IDLES and Fontaines D.C. lit up Brooklyn Steel (review, pics, setlist)
2018 was an incredibly successful year for IDLES, thanks to their latest LP Joy As An Act of Resistance, an album that combined fierce, rebellious energy and incredibly catchy hooks with lyrics that pushed back against many issues that currently plague the post-Trump and Brexit world, including body shaming, toxic masculinity, xenophobia, and others. The band brought these messages of positivity and unity to a sold-out crowd at Brooklyn Steel on Friday (5/10) as part of their North American tour, which was among one of the rowdiest audiences I've seen in a while, although vocalist Joe Talbot made sure to warn the crowd to be respectful near the beginning of their set.
The band kicked things off with a series of tracks off Joy, starting with album opener "Colossus," whose hypnotic intro section was the calm before the eventual storm, as the entire audience converged into a giant mosh pit once the song's pummeling second half began. The crowd loudly chanted the lyrics to other favorites like "I'm Scum" and "Never Fight A Man With A Perm," and during the bridge of "Danny Nedelko," lead guitarist Mark Bowen was held up by the audience's hands as he stood above, with his hair completely drenched in sweat, while boldly (or maybe ironically) sporting American flag-themed shorts, before completely diving into the audience below. Bowen was perhaps the most energetic person onstage throughout the night, often leaping around the stage, and uncontrollably shouting during the band's noisier sections. That's not to say the rest of the band weren't as energetic, however; rhythm guitarist Lee Kiernan also bounced across the stage throughout the show, and wasn't afraid to let his hair fly while headbanging. Joe Talbot was also a commanding presence on the microphone, as he frequently divulged in dangerous mic swings, and staring contests with crowd members in the front row. In line with their messages of self-love and acceptance, Talbot spread these messages through his stage banter, at one point telling the crowd, "Feel free to enjoy the night as you see fit."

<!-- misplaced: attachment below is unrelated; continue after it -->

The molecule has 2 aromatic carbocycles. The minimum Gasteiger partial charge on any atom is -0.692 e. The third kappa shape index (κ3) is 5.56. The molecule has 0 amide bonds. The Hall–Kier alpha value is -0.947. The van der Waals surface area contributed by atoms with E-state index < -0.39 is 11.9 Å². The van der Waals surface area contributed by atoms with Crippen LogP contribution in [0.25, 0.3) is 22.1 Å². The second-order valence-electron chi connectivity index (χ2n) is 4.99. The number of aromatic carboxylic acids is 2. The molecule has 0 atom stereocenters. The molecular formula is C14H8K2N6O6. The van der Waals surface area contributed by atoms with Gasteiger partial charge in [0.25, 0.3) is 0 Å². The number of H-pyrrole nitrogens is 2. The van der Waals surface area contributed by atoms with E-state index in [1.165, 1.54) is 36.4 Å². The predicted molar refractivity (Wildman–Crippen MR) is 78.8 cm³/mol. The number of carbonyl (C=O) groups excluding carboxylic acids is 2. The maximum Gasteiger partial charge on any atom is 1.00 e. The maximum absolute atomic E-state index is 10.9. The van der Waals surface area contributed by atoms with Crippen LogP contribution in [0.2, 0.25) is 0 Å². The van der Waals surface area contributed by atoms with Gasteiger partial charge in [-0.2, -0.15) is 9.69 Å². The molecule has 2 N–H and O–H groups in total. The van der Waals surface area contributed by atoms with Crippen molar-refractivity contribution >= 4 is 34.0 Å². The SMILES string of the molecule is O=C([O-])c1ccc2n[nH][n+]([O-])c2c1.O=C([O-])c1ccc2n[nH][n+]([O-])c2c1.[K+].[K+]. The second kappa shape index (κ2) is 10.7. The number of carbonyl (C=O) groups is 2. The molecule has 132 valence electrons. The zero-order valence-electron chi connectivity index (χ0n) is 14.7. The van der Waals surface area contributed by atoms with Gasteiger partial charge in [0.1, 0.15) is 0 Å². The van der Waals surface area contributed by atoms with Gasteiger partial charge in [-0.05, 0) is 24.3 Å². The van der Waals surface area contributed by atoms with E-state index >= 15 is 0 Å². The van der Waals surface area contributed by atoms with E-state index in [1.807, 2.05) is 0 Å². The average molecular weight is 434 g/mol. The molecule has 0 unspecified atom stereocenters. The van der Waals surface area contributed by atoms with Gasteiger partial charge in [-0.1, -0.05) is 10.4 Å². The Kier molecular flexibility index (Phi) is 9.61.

Aside from playing tracks from Joy, the band devoted an equal amount of time to songs off their 2017 debut LP Brutalism. Talbot's highly confrontational vocal style was perfect for crowd sing-alongs, especially during the biting "Mother," or the aggressively sinister "Divide and Conquer." The entire night was a continuous blur of shouted voices, sweat, and colliding bodies near where I stood, and the band rarely relented in their energetic attacks, with their use of strobe lights making the show appear even more chaotic. The band brought their reign of chaos to an end with the climactic "Rottweiler," which continued long after most of the band left the stage, as Bowen took over behind the drum kit to finish the track, and bassist Adam Devonshire being the only other person on stage before their set officially ended.
Before IDLES took the stage, the show was opened by their Partisan Records labelmates and likeminded shouty punks Fontaines D.C., who performed several tracks off their recent album Dogrel, which dropped last month. View photos from both sets in the gallery above, and view IDLES' setlist and fan-shot video below.
IDLES and Fontaines D.C.'s tour together continues at Washington D.C.'s Rock and Roll Hotel tonight (5/11), and runs through the end of May.
IDLES will return to NYC in October for a bigger show at Terminal 5 with openers Preoccupations.
Setlist - IDLES @ Brooklyn Steel 5/10/19
Never Fight a Man With a Perm
Divide and Conquer
Faith in the City
photos by Kate Hoos